Secondly… there’s been a general devaluing of manual work, even demanding trades like machining. Unions busted, no job security, lower pay… what young person would want to risk the commitment when the path is rocky and the rewards are uncertain?

        It’s a pity, because today’s maker or hacker are prime material to become master craftspeople. I guess the only link is when tradespeople share their knowledge onnthe internet. I’m learnig arc-welding from such offerings.

        1. First: I’m 50, so I almost qualify as an old guy. Second: Unions? Really? The only union reps I ever saw were not-at-all-disguised mafia, and they would close the business and throw a whole plant full of people on the street before they gave up one bit of perceived “bargaining power”. They were only serving themselves. As far as mentoring goes: too many older machinists were flat out bastards that wouldn’t give out anything but misinformation to protect their “trade secrets”. There are some old trade school manuals to be found, but it’s harder to find now that Lindsay Technical books is gone. Sometimes you can find them at estate sales, or used book dealers at flea markets.

          1. Unions weren’t perfect, but the decline of unions and the decline of decent, secure trade jobs happening at about the same time is not a coincidence.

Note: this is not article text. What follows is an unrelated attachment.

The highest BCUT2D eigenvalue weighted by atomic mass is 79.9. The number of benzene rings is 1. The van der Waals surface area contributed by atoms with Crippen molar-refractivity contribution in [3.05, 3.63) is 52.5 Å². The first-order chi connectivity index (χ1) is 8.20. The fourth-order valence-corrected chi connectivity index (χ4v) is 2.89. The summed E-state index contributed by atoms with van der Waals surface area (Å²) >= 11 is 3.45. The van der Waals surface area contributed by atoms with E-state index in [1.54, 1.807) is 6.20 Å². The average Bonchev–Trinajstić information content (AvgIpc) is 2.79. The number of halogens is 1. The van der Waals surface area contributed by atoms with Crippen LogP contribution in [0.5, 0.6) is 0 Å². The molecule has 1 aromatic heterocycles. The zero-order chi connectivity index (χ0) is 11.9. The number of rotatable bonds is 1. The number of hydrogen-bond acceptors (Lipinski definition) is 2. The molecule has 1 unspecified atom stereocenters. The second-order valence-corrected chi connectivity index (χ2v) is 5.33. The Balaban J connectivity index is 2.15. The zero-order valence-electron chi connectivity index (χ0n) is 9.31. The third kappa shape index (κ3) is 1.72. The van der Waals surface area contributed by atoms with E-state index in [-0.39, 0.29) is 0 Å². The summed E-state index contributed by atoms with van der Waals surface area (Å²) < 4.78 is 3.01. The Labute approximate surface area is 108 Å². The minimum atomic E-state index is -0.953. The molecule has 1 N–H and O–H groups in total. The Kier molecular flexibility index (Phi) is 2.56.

2. rallen
            There are a bunch of Machining manuals out there in Torrent. Many old ones exist and most likely are legal to download
            I have a couple of old Technical encyclopedias and one single book that covers hundreds of various projects from concrete to boat building.

  1. I looked through a couple articles. Couple things, a caliper is not a replacement for a micrometer. Calipers are very easy to get mixed up readings and never use the internal jaws to try and measure the ID of something round. The ID jaws have flats and will not read accurately, especially on small holes.

    Do not use a center drill as a starting drill, use a spot drill. The angle is intended for a center and is too steep for standard drill bit which can catch an edge and start the hole off center. Also do not step up in sizes, drill to the size you want, there is no need for pilot holes. Redrilling holes can cause all sorts of problems like poor finish and out of round holes.